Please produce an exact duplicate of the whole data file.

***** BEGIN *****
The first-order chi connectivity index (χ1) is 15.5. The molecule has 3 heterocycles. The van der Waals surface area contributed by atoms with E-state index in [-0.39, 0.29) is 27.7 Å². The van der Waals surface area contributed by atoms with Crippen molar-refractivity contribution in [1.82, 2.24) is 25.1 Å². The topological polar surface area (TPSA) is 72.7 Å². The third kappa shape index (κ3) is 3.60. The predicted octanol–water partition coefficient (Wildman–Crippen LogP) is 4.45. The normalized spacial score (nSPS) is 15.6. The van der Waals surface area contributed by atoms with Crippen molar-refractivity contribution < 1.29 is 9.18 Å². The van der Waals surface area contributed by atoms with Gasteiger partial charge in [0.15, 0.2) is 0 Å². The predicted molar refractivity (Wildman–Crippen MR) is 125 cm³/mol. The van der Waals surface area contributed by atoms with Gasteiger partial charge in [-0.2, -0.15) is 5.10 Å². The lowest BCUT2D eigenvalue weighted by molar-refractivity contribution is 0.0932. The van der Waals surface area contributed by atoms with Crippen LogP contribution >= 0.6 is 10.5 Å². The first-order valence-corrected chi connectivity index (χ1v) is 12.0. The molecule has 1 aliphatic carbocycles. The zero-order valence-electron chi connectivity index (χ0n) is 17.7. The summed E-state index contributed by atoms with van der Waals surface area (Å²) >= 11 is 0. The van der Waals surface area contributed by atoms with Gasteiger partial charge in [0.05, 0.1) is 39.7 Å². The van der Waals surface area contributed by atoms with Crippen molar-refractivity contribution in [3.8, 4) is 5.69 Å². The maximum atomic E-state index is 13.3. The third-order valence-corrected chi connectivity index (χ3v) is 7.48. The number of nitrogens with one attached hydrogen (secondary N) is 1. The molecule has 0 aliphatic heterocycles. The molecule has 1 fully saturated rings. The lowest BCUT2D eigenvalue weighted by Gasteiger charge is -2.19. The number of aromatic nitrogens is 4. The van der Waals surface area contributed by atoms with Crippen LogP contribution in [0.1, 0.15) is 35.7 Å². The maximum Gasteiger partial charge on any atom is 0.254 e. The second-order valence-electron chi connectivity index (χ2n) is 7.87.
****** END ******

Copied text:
The first-order chi connectivity index (χ1) is 15.5. The molecule has 3 heterocycles. The van der Waals surface area contributed by atoms with E-state index in [-0.39, 0.29) is 27.7 Å². The van der Waals surface area contributed by atoms with Crippen molar-refractivity contribution in [1.82, 2.24) is 25.1 Å². The topological polar surface area (TPSA) is 72.7 Å². The third kappa shape index (κ3) is 3.60. The predicted octanol–water partition coefficient (Wildman–Crippen LogP) is 4.45. The normalized spacial score (nSPS) is 15.6. The van der Waals surface area contributed by atoms with Crippen molar-refractivity contribution < 1.29 is 9.18 Å². The van der Waals surface area contributed by atoms with Gasteiger partial charge in [0.15, 0.2) is 0 Å². The predicted molar refractivity (Wildman–Crippen MR) is 125 cm³/mol. The van der Waals surface area contributed by atoms with Gasteiger partial charge in [-0.2, -0.15) is 5.10 Å². The lowest BCUT2D eigenvalue weighted by molar-refractivity contribution is 0.0932. The van der Waals surface area contributed by atoms with Crippen LogP contribution >= 0.6 is 10.5 Å². The first-order valence-corrected chi connectivity index (χ1v) is 12.0. The molecule has 1 aliphatic carbocycles. The zero-order valence-electron chi connectivity index (χ0n) is 17.7. The summed E-state index contributed by atoms with van der Waals surface area (Å²) >= 11 is 0. The van der Waals surface area contributed by atoms with Gasteiger partial charge in [0.05, 0.1) is 39.7 Å². The van der Waals surface area contributed by atoms with Crippen molar-refractivity contribution in [3.8, 4) is 5.69 Å². The maximum atomic E-state index is 13.3. The third-order valence-corrected chi connectivity index (χ3v) is 7.48. The number of nitrogens with one attached hydrogen (secondary N) is 1. The molecule has 0 aliphatic heterocycles. The molecule has 1 fully saturated rings. The lowest BCUT2D eigenvalue weighted by Gasteiger charge is -2.19. The number of aromatic nitrogens is 4. The van der Waals surface area contributed by atoms with Crippen LogP contribution in [0.1, 0.15) is 35.7 Å². The maximum Gasteiger partial charge on any atom is 0.254 e. The second-order valence-electron chi connectivity index (χ2n) is 7.87.